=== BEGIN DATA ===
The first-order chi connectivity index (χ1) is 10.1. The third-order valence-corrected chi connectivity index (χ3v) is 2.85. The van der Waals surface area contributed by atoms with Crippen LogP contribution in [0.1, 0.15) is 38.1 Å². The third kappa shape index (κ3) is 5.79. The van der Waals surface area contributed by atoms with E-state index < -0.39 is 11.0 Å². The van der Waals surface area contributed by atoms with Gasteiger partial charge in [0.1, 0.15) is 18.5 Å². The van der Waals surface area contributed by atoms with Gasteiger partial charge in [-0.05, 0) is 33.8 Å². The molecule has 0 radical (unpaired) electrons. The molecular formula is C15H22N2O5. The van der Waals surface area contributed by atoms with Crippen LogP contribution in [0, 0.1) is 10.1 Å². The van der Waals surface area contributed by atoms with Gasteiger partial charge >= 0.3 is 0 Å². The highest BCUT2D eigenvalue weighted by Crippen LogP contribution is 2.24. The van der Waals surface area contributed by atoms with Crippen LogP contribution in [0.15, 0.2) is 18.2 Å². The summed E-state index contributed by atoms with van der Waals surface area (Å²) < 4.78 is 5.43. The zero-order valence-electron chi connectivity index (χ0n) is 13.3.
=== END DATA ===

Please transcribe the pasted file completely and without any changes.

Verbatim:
The first-order chi connectivity index (χ1) is 10.1. The third-order valence-corrected chi connectivity index (χ3v) is 2.85. The van der Waals surface area contributed by atoms with Crippen LogP contribution in [0.1, 0.15) is 38.1 Å². The third kappa shape index (κ3) is 5.79. The van der Waals surface area contributed by atoms with E-state index < -0.39 is 11.0 Å². The van der Waals surface area contributed by atoms with Gasteiger partial charge in [0.1, 0.15) is 18.5 Å². The van der Waals surface area contributed by atoms with Gasteiger partial charge in [-0.05, 0) is 33.8 Å². The molecule has 0 radical (unpaired) electrons. The molecular formula is C15H22N2O5. The van der Waals surface area contributed by atoms with Crippen LogP contribution in [0, 0.1) is 10.1 Å². The van der Waals surface area contributed by atoms with Gasteiger partial charge >= 0.3 is 0 Å². The highest BCUT2D eigenvalue weighted by Crippen LogP contribution is 2.24. The van der Waals surface area contributed by atoms with Crippen LogP contribution in [0.15, 0.2) is 18.2 Å². The summed E-state index contributed by atoms with van der Waals surface area (Å²) < 4.78 is 5.43. The zero-order valence-electron chi connectivity index (χ0n) is 13.3.